NEW YORK (GenomeWeb News) – Vermillion today announced that total revenues in the third quarter were down 23 percent year over year despite an 81 percent uptick in product revenues.
The company also said that it has purchased "substantially all" of the assets of Correlogic Systems, a company currently in Chapter 11 bankruptcy protection.
The company's revenues for the three months ended Sept. 30 came in at $320,000, compared to $413,000 a year ago. While product revenues grew to $206,000 from $114,000 a year ago — all from sales of its OVA1 ovarian cancer test — licensing revenues slid to $114,000 from $299,000, the result of Vermillion's past achievement of certain milestones under an agreement with Quest Diagnostics, its partner on the OVA1 test, the company said.
Analysts had expected revenues of $420,000 for Q3 2011.
During the quarter, about 4,108 OVA1 tests were performed, up 5 percent sequentially from the second quarter. By the end of the quarter, more than 3,200 doctors had ordered the test, a 23 percent increase from the second quarter, Vermillion CEO Gail Page said on a conference call after the release of the earnings results. She added that the figure represents about 9 percent of all obstetricians and gynecologists in the US.
For the fourth quarter, the company expects between 4,000 and 4,300 OVA1 tests to be performed.
Vermillion's net loss for the quarter increased to $4.7 million, or $.31 per share, from $2.7 million, or $.26 per share, a year ago, and beat Wall Street estimates of a loss per share of $.36.
The firm's R&D costs increased 27 percent to $1.4 million from $1.1 million a year ago, while SG&A costs rose 21 percent to $3.5 million from $2.9 million. The total increase in operating expenses, Vermillion said, was due to higher clinical trial and collaboration costs related to its ovarian cancer program and its Vasclir test for peripheral artery disease.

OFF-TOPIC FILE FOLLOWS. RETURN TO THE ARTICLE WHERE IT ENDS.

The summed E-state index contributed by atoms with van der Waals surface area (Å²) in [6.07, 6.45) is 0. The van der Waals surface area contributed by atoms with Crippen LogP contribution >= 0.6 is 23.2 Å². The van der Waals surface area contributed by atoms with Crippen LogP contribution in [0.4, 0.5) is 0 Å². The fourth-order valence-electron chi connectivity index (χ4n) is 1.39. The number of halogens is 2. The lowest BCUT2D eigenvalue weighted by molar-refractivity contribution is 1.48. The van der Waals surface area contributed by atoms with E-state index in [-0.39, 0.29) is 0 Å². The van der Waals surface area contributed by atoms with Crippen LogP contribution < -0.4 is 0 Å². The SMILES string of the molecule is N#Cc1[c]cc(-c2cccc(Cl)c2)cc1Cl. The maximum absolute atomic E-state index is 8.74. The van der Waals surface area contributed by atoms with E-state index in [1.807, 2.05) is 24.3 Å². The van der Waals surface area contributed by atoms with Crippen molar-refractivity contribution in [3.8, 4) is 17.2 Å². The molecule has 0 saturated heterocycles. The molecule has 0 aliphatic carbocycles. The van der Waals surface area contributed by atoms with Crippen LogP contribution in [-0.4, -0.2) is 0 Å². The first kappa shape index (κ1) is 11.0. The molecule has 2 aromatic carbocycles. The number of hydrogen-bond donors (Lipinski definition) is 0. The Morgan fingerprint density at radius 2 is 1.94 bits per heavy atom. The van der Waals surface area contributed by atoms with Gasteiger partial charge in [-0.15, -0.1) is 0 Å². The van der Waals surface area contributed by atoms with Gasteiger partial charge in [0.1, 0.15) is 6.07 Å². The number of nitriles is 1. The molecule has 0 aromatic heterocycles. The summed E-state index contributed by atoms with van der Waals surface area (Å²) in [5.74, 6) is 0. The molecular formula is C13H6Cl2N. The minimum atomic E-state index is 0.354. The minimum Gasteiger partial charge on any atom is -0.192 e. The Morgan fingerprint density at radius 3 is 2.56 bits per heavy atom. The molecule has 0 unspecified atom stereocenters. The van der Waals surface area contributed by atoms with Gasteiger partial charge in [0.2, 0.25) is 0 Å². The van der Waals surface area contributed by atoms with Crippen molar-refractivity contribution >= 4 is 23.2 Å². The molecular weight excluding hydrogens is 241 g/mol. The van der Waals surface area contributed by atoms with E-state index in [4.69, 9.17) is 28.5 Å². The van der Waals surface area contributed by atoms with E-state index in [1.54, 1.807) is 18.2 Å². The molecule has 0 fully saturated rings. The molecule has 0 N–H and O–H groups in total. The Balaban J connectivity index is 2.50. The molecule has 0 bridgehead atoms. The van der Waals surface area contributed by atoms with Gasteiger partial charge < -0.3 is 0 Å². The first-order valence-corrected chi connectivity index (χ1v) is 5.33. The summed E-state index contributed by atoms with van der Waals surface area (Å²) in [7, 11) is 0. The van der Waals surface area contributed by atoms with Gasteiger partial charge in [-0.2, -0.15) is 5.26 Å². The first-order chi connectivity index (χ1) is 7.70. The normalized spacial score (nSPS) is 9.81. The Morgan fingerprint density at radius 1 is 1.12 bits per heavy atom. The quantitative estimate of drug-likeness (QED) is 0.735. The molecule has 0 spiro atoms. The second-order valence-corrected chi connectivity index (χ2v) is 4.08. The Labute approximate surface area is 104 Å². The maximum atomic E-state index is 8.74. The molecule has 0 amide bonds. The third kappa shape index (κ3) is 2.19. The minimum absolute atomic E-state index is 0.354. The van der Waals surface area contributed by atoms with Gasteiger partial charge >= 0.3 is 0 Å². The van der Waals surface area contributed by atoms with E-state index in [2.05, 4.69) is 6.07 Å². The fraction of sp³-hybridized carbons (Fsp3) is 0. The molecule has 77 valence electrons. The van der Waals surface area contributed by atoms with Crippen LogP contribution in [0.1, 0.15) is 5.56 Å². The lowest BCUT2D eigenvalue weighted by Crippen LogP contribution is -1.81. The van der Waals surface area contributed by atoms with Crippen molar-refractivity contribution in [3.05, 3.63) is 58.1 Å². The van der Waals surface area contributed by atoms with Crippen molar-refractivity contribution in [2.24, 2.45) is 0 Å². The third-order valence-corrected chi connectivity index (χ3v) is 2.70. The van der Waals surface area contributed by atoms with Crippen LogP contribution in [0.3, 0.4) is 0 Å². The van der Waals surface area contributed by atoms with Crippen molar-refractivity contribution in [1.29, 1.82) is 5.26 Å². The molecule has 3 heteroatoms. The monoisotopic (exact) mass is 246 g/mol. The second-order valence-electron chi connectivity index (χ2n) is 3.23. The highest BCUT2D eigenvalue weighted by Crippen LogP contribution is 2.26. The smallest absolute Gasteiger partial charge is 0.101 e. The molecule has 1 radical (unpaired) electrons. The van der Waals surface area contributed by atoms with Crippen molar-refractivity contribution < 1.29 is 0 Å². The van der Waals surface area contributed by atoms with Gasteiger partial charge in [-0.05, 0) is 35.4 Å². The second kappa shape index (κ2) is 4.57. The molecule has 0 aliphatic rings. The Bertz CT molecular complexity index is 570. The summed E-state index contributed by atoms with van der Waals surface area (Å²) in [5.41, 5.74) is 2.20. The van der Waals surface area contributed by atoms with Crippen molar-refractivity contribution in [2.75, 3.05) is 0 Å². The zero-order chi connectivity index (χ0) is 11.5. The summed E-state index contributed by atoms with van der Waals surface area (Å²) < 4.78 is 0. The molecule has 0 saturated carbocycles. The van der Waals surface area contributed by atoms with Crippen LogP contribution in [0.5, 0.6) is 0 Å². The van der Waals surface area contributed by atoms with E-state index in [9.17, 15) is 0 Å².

During the call Page said that the company plans to schedule a meeting with the US Food and Drug Administration to discuss the appropriate regulatory pathway for the test, though she did not provide a time table. The company also expects to present results from an intended-use study for the test at a "major cardiovascular meeting" during the first half of 2012, she added.
Operating expenses also rose as a result of an increase in legal fees associated with litigation with Molecular Analytical Systems, which had once been Vermillion's parent company. In 2007, the Los Altos, Calif.-based firm sued Vermillion, then called Ciphergen, for breach of a licensing agreement, stemming from Vermillion's sale of its SELDI technology to Bio-Rad Laboratories in 2006.
As GenomeWeb Daily News' sister publication ProteoMonitor reported then, Molecular Analytical Systems is alleging that it had to sign off on the terms of the Bio Rad deal, relating to how Bio-Rad would use the SELDI technology, which Molecular Analytical Systems had licensed to Vermillion.
Vermillion also announced today it has acquired essentially all the assets of Correlogic Systems, a protein-based diagnostic test firm that had been developing an ovarian cancer test called OvaCheck. The company filed for Chapter 11 bankruptcy protection in July 2010.
The $435,000 all-cash deal, which needs bankruptcy court approval, includes certain diagnostic samples, software, and intellectual property.
"We felt that they had a fairly attractive sample base," Page said about the deal, adding that Vermillion expects it to be additive to Vermillion's development of its OVA2 test.
"We also feel like there's a lot of what I call white noise out there by a lot of companies claiming to be in this space, and by taking this IP and software, we can harvest it and we can also … keep other people out of this space," she said.
Vermillion does not intend to commercialize the OvaCheck test, she added.
Vermillion ended the third quarter with $27.2 million in cash and cash equivalents.
In early morning trading, shares of Vermillion on the Nasdaq were down 15 percent at $1.67.